The U.S. state department comments on East German announcement to ease government policies following the East German Uprising. They believe the Soviet Union intends to compromise with Western powers on Germany before the rearmament of the Federal Republic through the European Defense Community plan.

  • June 17, 1953

    Cable from Cecil Lyon to the State Department Reporting on Afternoon Meeting of the Western Commandants, 9:00 p.m. (CET)

    Lyon reports developments in Berlin and measures taken by the British, French, and American CDT’s to maintain order in West Berlin. decision to restrain the use of Allied military forces unless a widespread disturbance occurs in the West.

  • June 18, 1953

    Report from A. Grechko and Tarasov to N.A. Bulganin, 2:30 p.m.

    The authors state that Berlin was calm, but there were a few demonstrations in some smaller GDR cities. The authors referred to military intelligence information according to which the US 7th Army and the 12th Air Force Army were put on alert in the US zone at 5.30 a.m. on June 18. But the alert state for the 7th Army was canceled after three hours.

  • June 18, 1953

    Report from Andrei Grechko and A. Tarasov in Berlin to Nikolai Bulganin, 1:00 p.m.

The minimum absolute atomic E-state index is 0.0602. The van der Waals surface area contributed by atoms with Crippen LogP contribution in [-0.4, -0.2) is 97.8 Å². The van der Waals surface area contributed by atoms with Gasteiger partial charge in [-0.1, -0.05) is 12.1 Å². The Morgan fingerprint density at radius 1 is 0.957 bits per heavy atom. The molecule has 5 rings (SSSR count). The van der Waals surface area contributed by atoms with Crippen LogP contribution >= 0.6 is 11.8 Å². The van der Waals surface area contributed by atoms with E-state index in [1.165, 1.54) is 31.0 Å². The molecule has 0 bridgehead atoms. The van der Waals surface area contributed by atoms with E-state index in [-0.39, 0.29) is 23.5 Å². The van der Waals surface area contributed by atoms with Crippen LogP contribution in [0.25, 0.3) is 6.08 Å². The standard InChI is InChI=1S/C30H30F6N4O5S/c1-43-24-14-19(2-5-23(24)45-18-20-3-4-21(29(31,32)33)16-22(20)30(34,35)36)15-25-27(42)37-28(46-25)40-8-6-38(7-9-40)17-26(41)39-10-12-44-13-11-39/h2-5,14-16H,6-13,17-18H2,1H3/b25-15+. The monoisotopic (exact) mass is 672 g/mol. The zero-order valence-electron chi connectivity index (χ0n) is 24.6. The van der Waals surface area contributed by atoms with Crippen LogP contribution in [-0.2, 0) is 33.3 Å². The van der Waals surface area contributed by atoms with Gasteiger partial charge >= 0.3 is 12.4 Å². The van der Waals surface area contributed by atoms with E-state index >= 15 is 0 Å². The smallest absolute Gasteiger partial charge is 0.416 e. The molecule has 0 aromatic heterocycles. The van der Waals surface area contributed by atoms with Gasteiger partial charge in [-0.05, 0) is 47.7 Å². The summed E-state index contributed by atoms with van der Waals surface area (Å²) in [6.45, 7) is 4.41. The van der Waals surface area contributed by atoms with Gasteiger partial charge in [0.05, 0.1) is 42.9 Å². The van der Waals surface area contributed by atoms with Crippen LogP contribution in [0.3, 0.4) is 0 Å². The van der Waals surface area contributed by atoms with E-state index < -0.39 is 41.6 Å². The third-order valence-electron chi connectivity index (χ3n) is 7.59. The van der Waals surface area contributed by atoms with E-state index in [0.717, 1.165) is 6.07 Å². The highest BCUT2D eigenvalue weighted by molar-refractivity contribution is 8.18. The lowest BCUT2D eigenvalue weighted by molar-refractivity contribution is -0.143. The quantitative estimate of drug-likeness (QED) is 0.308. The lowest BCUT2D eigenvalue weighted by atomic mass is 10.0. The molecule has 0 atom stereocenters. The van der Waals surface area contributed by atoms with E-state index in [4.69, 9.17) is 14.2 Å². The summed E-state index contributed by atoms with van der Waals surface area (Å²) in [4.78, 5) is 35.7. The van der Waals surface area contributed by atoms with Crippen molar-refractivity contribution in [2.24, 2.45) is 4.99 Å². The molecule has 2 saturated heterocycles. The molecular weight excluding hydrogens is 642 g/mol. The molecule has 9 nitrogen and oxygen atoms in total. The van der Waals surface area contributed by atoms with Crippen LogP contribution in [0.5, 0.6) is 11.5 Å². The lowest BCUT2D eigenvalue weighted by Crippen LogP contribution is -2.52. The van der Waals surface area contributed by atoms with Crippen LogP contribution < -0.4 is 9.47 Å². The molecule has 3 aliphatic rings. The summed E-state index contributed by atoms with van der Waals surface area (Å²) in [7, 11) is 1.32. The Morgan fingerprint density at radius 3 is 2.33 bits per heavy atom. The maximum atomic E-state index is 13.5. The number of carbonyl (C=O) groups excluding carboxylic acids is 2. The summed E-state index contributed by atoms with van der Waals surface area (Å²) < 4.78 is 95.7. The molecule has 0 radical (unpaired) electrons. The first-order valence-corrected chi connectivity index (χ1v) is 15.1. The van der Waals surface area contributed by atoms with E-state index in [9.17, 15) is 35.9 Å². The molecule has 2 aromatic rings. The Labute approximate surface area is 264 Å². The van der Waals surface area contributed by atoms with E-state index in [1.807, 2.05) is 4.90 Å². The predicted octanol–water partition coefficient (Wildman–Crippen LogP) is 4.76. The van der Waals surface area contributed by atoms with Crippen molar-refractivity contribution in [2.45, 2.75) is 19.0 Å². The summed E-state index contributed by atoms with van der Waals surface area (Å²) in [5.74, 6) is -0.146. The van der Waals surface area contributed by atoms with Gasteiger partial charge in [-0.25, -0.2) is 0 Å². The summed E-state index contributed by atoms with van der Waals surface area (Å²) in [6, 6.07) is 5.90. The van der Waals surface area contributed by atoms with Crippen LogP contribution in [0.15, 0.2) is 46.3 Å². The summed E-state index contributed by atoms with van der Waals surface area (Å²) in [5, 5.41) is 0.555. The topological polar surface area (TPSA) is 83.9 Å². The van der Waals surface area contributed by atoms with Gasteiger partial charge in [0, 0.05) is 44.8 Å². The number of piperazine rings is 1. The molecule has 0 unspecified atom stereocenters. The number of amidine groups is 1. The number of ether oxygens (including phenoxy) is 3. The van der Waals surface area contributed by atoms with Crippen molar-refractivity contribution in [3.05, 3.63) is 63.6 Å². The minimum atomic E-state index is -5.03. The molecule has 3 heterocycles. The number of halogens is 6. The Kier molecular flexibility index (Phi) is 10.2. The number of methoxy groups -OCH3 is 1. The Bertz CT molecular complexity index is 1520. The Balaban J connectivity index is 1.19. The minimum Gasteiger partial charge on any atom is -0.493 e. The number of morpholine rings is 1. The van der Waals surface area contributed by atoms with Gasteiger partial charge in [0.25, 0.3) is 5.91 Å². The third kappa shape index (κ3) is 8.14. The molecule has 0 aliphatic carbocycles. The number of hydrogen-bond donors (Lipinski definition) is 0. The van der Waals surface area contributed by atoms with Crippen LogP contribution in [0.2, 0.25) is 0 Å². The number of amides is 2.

Grechko and Tarasov report on the calm state of Berlin. Some attempted riots and demonstrations have occurred in other cities throughout the GDR, but have been suppressed by the Soviet Occupation Forces in Germany. Intelligence information suggests that US forces have been put on alert at this time.

  • June 18, 1953

    Telegram from Cecil Lyon to John Foster Dulles, Reporting on Developments in Berlin

    In a telegram following the recent uprising in East Germany, Lyon reports from Berlin that there is currently no reported action in East Berlin, and the inner city is now completely controlled by Soviet troops and police with orders that no one may enter or leave the Soviet sector.

  • June 18, 1953

    Report, Anton Plenikowski, 'Events in the Apparatus of the Local Government Agencies'